From the preceding, it should be apparent that the invention provides a simplified and yet positive approach for cutting an opening in paneling, wallboard, or the like to provide access to an electrical or similar box. Obviously, other configurations of a jig may be employed, where, however, an important feature of the invention lies in the fact that centering is virtually an automatic procedure and finished results are identical from one operational site to another. Thus, the preceding description should be considered illustrative of the invention.

I claim:

1. The method of cutting an access opening in a covering member to reveal structure disposed behind said covering member which comprises the steps of securing centering means to said structure, cutting an'opening in said covering member for permitting passage of said centering means, surrounding said centering means with a template having a specialized inner wall configuration, placing a guide plate within said template and permitting said centering means to pass through an opening therein, removing said guide plate after centering of said template has been accomplished, securing said template to said covering member, and

- employing cutting means following said, specialized inner wall configuration of said template to cut an ac-

Patent Citations
Cited PatentFiling datePublication dateApplicantTitle
US3150452 *Sep 7, 1962Sep 29, 1964Paul Meuwissen EdwinJig
US3203104 *Dec 13, 1962Aug 31, 1965Lawrence HeathingtonHinge setting apparatus
US3559704 *May 1, 1969Feb 2, 1971Thompson William HJig for guiding a router
US3733707 *Jan 29, 1970May 22, 1973W NixMethod and apparatus for cutting openings in paneling or the like
Referenced by
Citing PatentFiling datePublication dateApplicantTitle
US3884280 *Apr 18, 1974May 20, 1975John D ChailerWall outlet and switch box hole cutter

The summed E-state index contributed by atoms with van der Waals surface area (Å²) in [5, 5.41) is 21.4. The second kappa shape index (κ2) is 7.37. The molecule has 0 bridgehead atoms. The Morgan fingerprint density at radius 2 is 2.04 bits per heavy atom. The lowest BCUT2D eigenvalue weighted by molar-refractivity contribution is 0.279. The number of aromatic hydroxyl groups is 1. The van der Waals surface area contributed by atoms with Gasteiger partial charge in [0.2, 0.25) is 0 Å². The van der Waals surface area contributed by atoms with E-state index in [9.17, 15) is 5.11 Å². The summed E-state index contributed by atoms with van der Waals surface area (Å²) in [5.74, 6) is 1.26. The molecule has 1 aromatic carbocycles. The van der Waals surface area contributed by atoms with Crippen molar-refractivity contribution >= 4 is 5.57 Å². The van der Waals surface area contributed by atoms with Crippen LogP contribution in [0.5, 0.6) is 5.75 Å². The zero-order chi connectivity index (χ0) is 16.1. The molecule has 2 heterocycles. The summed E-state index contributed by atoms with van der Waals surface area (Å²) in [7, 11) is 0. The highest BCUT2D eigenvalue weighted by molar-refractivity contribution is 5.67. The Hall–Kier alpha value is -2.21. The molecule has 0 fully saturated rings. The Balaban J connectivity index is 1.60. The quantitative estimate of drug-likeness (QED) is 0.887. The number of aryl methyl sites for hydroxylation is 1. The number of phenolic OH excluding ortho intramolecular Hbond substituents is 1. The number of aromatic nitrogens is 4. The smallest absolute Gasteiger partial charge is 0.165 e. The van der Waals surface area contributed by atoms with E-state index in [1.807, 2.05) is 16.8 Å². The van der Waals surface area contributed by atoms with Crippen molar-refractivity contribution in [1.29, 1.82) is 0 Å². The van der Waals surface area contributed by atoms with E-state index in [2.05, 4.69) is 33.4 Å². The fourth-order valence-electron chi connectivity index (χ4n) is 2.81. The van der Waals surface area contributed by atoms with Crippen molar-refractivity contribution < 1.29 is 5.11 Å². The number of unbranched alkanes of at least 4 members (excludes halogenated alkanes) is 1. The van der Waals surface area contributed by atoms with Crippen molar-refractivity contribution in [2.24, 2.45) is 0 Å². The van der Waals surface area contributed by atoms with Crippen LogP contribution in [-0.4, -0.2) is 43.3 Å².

US3950857 *Jan 27, 1975Apr 20, 1976Zanavich Joseph JLayout tool
US4059905 *Feb 26, 1976Nov 29, 1977Wieting James HApparatus for locating access openings for electrical outlet boxes in covering members
US4259785 *Jul 17, 1979Apr 7, 1981Wortham Robert FMarking template for wall coverings
US4342145 *May 27, 1981Aug 3, 1982Kotchy Alan WPaneling cutter tool
US4501308 *May 16, 1983Feb 26, 1985Sherman Frank EHinge template guide with holding pins
US4589211 *Mar 13, 1985May 20, 1986Policka Stanley JPaneling template
US5040304 *Apr 27, 1990Aug 20, 1991Jackson Christopher ALocating device used with electrical outlet boxes and the like
US5613811 *Apr 13, 1995Mar 25, 1997Tillemans; Gregory M.Dust-free method and apparatus for locating and cutting holes for electrical outlet boxes, recessed light fixtures and the like
US6101731 *May 12, 1998Aug 15, 2000Mesa; AntonioGuide clips for cutting drywalls access holes
US6538202 *Sep 29, 1999Mar 25, 2003Douglas R. ShafferApparatus and method for covering electrical outlet boxes prior to sheetrocking
US8006401 *Oct 23, 2008Aug 30, 2011Allan ShapiroCut-out tool for making a utility receptacle cut-out in sheeting material
WO1996032218A1 *Apr 11, 1996Oct 17, 1996Gregory M TillemansDust-free hole cutting method and apparatus
Classifications
U.S. Classification144/372, 174/504, 33/DIG.100, 33/528, 144/144.51, 33/197, 144/144.1
International ClassificationH02G3/12, B23Q35/42
Cooperative ClassificationH02G3/12, Y10S33/10, B23Q35/42
European ClassificationB23Q35/42, H02G3/12